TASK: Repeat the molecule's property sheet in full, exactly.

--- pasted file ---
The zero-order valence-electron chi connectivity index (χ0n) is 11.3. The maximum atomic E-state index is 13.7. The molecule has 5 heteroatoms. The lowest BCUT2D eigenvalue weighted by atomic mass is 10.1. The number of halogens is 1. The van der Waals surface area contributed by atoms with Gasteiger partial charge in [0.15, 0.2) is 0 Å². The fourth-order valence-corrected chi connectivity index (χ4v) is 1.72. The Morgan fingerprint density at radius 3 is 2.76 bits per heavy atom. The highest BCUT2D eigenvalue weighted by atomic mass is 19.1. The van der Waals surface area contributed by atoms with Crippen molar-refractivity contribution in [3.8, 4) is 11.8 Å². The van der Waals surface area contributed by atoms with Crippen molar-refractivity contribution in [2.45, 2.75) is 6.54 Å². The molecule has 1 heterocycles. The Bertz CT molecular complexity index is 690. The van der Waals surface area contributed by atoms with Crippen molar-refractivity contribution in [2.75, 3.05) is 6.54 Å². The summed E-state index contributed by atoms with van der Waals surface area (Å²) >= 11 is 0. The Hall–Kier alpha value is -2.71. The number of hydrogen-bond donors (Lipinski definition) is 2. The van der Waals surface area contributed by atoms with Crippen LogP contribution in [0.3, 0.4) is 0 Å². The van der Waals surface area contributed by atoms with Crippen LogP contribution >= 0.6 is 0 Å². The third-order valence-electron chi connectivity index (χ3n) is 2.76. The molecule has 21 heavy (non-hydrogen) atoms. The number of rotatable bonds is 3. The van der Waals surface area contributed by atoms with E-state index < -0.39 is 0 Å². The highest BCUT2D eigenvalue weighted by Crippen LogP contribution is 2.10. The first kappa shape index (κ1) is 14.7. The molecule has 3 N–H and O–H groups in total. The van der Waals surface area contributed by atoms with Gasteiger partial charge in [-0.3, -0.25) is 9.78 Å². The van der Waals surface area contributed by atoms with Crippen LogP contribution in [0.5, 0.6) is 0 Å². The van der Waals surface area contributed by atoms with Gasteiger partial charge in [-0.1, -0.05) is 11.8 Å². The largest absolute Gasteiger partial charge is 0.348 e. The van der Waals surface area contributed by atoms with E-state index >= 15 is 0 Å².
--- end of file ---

The zero-order valence-electron chi connectivity index (χ0n) is 11.3. The maximum atomic E-state index is 13.7. The molecule has 5 heteroatoms. The lowest BCUT2D eigenvalue weighted by atomic mass is 10.1. The number of halogens is 1. The van der Waals surface area contributed by atoms with Gasteiger partial charge in [0.15, 0.2) is 0 Å². The fourth-order valence-corrected chi connectivity index (χ4v) is 1.72. The Morgan fingerprint density at radius 3 is 2.76 bits per heavy atom. The highest BCUT2D eigenvalue weighted by atomic mass is 19.1. The van der Waals surface area contributed by atoms with Crippen molar-refractivity contribution in [3.8, 4) is 11.8 Å². The van der Waals surface area contributed by atoms with Crippen molar-refractivity contribution in [2.45, 2.75) is 6.54 Å². The molecule has 1 heterocycles. The Bertz CT molecular complexity index is 690. The van der Waals surface area contributed by atoms with Crippen molar-refractivity contribution in [2.75, 3.05) is 6.54 Å². The summed E-state index contributed by atoms with van der Waals surface area (Å²) >= 11 is 0. The Hall–Kier alpha value is -2.71. The number of hydrogen-bond donors (Lipinski definition) is 2. The van der Waals surface area contributed by atoms with Crippen LogP contribution in [0.3, 0.4) is 0 Å². The van der Waals surface area contributed by atoms with Crippen LogP contribution >= 0.6 is 0 Å². The third-order valence-electron chi connectivity index (χ3n) is 2.76. The molecule has 21 heavy (non-hydrogen) atoms. The number of rotatable bonds is 3. The van der Waals surface area contributed by atoms with E-state index < -0.39 is 0 Å². The highest BCUT2D eigenvalue weighted by Crippen LogP contribution is 2.10. The first kappa shape index (κ1) is 14.7. The molecule has 3 N–H and O–H groups in total. The van der Waals surface area contributed by atoms with Gasteiger partial charge in [-0.3, -0.25) is 9.78 Å². The van der Waals surface area contributed by atoms with Crippen LogP contribution in [0.5, 0.6) is 0 Å². The van der Waals surface area contributed by atoms with Gasteiger partial charge in [-0.1, -0.05) is 11.8 Å². The largest absolute Gasteiger partial charge is 0.348 e. The van der Waals surface area contributed by atoms with E-state index >= 15 is 0 Å².